The days are marked by small rituals, some more meaningful than others, and after 48 days in government-ordered confinement, the “new normal” remains elusive.
As coronavirus lockdowns replaced many aspects of life we took for granted with strict policing of our mobility, during the last week these freedoms have been somewhat relaxed, allowing adults to exercise for a few hours each morning. The measures adopted to confront the spread of COVID-19 in Colombia have been paramount in saving lives, not just among elderly populations but more needed to protect the indigenous and incarcerated. As countries around the world begin to evaluate how to ease lockdowns, some moving faster than others to reopen shops, commercial centers, or restaurants, as far as Bogotá is concerned, it will take several months before we will be able to visit an art gallery, museum or dining venue. As for dancing on crowded floor space or attending spectator sports, even more months.
What has happened to Bogotá since a quarantine was enacted on March 25 with the declaration of the National Health Emergency is more profound than abrupt changes to accepted norms and routines. For countless businesses, the impact of the quarantine has financially devasted revenues and household incomes. Financial recovery will be painful depending on the timeframe when the vast majority of workers will be able to resume some degree of productivity, as work from home is a concept familiar to entrepreneurs and creatives, but impossible for up to 60% of the nation’s labor force that works manually or depends on person-to-person sales.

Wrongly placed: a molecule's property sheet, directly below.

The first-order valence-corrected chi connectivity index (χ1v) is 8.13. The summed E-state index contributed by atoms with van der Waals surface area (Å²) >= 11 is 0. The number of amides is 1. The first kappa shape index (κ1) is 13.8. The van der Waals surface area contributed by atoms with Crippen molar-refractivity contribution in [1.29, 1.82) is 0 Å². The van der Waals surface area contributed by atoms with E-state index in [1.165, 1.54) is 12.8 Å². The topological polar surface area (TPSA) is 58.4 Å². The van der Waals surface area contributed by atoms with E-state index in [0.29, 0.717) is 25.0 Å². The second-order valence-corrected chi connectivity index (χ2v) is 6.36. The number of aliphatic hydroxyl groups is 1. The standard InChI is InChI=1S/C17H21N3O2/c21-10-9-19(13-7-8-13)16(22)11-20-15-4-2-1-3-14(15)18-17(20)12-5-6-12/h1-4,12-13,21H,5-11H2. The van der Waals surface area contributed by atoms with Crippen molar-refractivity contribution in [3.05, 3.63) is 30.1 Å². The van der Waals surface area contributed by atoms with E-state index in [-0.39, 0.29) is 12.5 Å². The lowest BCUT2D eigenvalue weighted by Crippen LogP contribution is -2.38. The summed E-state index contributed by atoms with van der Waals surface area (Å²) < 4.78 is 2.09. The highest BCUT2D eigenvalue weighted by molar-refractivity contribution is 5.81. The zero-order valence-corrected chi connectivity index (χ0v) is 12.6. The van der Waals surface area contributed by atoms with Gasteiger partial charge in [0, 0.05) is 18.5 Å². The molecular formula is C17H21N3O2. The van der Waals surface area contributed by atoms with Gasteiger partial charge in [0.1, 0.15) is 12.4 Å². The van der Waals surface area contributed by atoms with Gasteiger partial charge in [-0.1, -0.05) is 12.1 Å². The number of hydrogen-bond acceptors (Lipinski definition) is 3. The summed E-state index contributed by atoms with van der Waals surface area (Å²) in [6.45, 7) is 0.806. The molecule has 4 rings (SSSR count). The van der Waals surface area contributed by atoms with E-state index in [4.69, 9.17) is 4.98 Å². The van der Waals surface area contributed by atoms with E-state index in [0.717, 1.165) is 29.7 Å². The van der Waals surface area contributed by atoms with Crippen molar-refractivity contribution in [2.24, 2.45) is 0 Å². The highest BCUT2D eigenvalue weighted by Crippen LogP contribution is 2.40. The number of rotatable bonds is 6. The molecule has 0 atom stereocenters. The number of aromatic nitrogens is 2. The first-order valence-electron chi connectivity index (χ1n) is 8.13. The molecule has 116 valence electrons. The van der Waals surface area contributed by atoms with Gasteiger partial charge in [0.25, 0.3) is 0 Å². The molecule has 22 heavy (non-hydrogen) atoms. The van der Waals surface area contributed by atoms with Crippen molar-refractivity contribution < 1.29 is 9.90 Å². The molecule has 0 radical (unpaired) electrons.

We’ll grow used to the social distancing and wearing the obligatory facemask on the street because these are temporary requirements to keep ourselves – and more importantly others – safe. We’ll also revise our bucket list to eliminate all non-essential travel until there’s a vaccine against COVID-19. We’ll also think twice about attending that dinner party with friends or going to the movies.
There will be many aspects of life that we can put on hold until further notice, but one is irreplaceable – freedom – from the personal to the collective. And this is where history will judge leadership, beyond political titles and pre-COVID-19 agendas. As far as Bogotá is concerned, Mayor Claudia López’s handling of the coronavirus outbreak has been received overwhelmingly by residents, an 89% approval rating according to an Invamer poll and highest of any elected Mayor in the last 26 years. But controlling the spread of the virus in this nine million-strong city is still in an early phase and while the poll reveals a strong mandate it also reflects on the discipline of the majority of Bogotanos to self-isolate for the common good.
The question that now arises: is how much longer can this discipline hold without tearing the last shreds of the economic and social fabric of the city apart? I believe, not much.
While Bogotá as of Sunday has 2,958 cases of COVID-19 of the nation’s 7,668 total, no recent announcements have been made by the Mayoralty on re-opening the economy a week before the national Health Emergency expires at midnight on May 11. Many countries with similar coronavirus cases, according to the Johns Hopkins University tracker, among them Finland, Czech Republic, and Australia, have set in motion normalization rules that allow people to return to work and even travel between cities. If Mayor López determines post-May 11 that rallying political bases over-rides decisions taken by the Presidency then there can be only one outcome of the pandemic: the pauperization of Bogotá.